Sunday, March 02, 2014

Obviousness in Software

Bob Purvey (a friend who is both a software engineer and a registered Patent Agent) has written a fairly short paper to explain why the patent office doesn't do a good job screening out "obvious" software patents. He observes that the approach they use for patents on pharmaceuticals seems to do a much better job, and shows how it would apply in software.
One of the reasons this is relevant is that whenever the software industry tries to get the federal government to reform the patent laws (since they're so obviously broken as applied to software), congress is counter-lobbied by the drug companies who argue that patents are crucial to their business model, and without the present system, new drug discovery would whither away. Congress, of course, doesn't understand either industry, so they collect contributions from both sides and do nothing. If the software industry had a more focussed proposal, it would be more likely to get the kind of change that would be useful to it.
Purvey's argument is that when deciding whether an application for a patent on a new drug or medical technique is novel, the examiner is expected to consider whether a Person with Ordinary Skill in the Art (POSITA) would think of that solution, given a suitable description of the problem. If the approach described is one of a handful that the POSITA would think to try, ("obvious to try") then it's obvious enough to be ineligible for a patent. If it's one of a thousand approaches (in the drug business, this is now common in drug discovery) that you'd have to try, with an unknown likelihood of success then it doesn't count as obvious.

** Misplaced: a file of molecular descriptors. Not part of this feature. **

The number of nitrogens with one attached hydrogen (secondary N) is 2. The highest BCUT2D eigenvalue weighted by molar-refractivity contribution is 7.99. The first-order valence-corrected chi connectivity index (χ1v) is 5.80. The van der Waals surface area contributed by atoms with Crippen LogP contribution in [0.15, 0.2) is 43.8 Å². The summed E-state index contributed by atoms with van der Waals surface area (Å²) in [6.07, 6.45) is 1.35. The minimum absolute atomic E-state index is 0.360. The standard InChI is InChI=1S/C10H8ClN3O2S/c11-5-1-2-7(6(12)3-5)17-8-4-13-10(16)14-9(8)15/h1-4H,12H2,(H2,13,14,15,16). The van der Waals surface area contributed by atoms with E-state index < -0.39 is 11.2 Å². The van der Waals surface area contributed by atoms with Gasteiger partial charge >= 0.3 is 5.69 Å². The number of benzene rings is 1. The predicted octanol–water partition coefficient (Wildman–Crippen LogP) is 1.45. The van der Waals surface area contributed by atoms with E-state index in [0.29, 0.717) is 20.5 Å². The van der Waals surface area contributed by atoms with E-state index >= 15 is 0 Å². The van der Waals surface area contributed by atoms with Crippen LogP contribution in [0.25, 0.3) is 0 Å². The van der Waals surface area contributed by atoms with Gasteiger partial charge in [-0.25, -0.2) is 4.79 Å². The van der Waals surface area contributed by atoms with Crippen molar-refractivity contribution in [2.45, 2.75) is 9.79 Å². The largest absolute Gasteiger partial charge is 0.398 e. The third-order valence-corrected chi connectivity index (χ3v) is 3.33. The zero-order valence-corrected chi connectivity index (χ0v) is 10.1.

The patent office often grants patents on well-known software techniques applied in new contexts. Purvey argues that the "obvious to try" standard would invalidate those patents because software people are trained in abstraction, and it's obvious to all skilled practitioners that previously known techniques are likely to apply in the new context once you describe the problem correctly. The fact that the patent applicant described the problem with non-standard terminology doesn't invalidate the standard tools, and that should be an acceptable argument when suing to invalidate a patent.
As Purvey showed, that's an accepted standard in drug patent trials. A prominent (pharma) case he talked about in the paper hinged on showing that the patent application used non-standard terminology to describe something that was an obvious combination of published techniques. If lawyers attempting to invalidate a patent brought this standard into play more frequently, more patents would be invalidated quickly. And this is an approach that shouldn't have to wait for new action from legislators.